Edwards: My recent trial experience has significantly affected my practice. My first trial participation as an attorney was in February of this year. I assisted the partner in preparing the client, working with expert witnesses, preparing exhibits, drafting pre-trial motions and jury instructions, communicating with opposing counsel, during which I fell in love with the trial work. I have since assisted in two other trials this year and look forward to any future trials.

AALM: What do you enjoy doing outside of work? Hobbies? Sports?

Edwards: Outside of work, I enjoy running and recreational reading; although, the latter has almost completely been replaced with case law. Running has turned into almost a meditative experience for me, which really helps with the stress that sometimes accompanies work or personal life. I have recently joined a book club, which I’m entirely too excited about (I know, nerdy).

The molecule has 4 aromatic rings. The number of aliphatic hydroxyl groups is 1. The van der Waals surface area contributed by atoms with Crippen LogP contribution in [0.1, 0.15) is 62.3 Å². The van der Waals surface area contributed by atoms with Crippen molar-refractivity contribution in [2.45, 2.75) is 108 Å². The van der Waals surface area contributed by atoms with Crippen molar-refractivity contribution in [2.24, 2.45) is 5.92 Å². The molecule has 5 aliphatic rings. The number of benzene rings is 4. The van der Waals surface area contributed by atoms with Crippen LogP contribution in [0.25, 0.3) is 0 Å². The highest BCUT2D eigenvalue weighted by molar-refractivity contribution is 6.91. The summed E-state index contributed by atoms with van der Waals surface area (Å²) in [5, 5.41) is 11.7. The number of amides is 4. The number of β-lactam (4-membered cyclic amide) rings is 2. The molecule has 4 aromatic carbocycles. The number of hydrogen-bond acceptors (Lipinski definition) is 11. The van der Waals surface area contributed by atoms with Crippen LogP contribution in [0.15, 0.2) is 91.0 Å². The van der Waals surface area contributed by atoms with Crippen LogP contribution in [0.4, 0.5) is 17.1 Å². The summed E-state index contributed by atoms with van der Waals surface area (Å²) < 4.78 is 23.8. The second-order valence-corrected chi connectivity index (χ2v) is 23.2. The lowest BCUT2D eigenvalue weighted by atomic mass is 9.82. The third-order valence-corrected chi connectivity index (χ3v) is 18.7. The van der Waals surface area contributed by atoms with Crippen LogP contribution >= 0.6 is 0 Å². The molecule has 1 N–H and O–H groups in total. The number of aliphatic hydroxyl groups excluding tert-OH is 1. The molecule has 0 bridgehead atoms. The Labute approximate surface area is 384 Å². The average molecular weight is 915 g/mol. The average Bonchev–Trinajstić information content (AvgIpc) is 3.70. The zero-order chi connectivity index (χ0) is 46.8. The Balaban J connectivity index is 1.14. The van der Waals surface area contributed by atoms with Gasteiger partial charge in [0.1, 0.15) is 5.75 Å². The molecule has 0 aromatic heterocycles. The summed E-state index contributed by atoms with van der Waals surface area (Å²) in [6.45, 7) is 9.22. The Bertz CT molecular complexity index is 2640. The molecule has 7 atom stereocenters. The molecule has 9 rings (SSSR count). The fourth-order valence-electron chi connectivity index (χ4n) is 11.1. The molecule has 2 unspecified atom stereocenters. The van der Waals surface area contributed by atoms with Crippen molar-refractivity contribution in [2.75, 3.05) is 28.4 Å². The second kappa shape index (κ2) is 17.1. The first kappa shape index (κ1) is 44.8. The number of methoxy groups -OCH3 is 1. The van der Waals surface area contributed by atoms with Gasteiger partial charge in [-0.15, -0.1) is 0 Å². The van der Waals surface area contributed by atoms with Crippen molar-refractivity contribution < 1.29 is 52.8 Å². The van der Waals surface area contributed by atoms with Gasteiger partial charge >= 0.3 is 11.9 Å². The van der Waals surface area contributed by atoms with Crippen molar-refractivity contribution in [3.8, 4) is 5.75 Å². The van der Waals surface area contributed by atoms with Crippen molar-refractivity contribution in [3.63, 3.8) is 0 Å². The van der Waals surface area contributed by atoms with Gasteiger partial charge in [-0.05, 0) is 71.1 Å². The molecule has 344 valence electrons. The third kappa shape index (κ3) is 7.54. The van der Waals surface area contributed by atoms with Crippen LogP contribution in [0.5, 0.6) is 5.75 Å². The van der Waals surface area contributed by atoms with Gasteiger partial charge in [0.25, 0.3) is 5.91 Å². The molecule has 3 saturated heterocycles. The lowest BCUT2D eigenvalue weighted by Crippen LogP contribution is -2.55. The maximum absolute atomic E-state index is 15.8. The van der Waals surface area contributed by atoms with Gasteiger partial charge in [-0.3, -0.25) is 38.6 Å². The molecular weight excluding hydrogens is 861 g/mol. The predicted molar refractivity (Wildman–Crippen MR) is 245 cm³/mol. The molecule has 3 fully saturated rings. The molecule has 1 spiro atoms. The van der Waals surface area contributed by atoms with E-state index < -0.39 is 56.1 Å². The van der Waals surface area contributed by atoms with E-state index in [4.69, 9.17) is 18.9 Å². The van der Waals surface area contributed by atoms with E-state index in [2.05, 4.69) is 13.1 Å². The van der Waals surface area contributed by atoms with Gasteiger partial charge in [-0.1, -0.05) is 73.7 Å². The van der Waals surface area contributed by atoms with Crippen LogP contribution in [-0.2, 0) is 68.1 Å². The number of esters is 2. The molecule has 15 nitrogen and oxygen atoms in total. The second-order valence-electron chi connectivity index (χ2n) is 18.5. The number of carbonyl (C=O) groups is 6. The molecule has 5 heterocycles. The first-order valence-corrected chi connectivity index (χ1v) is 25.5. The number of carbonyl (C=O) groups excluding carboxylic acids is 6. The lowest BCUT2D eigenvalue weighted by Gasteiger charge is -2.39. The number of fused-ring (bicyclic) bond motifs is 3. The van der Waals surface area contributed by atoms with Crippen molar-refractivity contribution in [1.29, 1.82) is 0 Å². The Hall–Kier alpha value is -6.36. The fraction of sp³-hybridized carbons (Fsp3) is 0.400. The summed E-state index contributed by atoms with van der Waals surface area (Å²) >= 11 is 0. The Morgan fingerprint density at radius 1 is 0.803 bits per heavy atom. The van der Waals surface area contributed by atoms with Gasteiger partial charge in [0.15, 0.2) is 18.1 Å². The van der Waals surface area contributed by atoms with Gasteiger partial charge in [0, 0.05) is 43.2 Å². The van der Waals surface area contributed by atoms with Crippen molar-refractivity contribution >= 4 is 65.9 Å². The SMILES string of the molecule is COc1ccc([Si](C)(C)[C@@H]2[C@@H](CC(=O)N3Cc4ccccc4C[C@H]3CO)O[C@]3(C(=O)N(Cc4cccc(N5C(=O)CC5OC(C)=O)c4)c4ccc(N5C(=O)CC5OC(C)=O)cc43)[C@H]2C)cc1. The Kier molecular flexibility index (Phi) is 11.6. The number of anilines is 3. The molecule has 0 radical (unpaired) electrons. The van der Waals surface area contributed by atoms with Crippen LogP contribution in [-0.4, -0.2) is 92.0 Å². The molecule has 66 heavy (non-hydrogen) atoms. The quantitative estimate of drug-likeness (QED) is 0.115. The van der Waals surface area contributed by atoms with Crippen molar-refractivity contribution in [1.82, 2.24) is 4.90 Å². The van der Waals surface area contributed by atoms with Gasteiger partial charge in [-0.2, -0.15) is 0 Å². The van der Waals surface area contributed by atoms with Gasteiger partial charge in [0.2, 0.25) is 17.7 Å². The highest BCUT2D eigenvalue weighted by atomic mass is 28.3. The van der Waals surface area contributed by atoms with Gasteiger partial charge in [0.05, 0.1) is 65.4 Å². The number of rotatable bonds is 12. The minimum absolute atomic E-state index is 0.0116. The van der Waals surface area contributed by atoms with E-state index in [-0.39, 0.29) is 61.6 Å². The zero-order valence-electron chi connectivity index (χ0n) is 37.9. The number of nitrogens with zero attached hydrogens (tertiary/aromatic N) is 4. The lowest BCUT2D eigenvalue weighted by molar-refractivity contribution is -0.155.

I am also passionate about animals of all shapes and sizes. I would adopt a shelter full of any animals if I had the resources. Over the years, I have rescued numerous dogs and even a guinea pig (that I like to call my street guinea pig). Currently, I have two dogs: Izzie, a 9-year-old bayou mutt, and Gus, a 1-year-old West Highland terrier. Both dogs keep me active at the beach and smiling.

AALM: What events are you most looking forward to in the coming year?

Edwards: I am a newly elected fourth circuit representative and board of governor for the Florida Bar’s Young Lawyer’s Division (YLD). I have seen the amazing work the YLD has done in the past year and I am excited to be a part of their positive momentum this year. Personally, my maternal grandmother will be turning 80 this year and I’m glad I get to spend it with her at her surprise party!

Attorney at Law Magazine

Attorney at Law Magazine is a national B2B trade publication for and about private practice attorneys. The magazine focuses on the industry, its events, happenings and the professionals and firms that drive its success. The editorial is a collaboration of interviews with professionals, industry expert penned columns and articles about advancing your legal practice through marketing, practice management and customer service.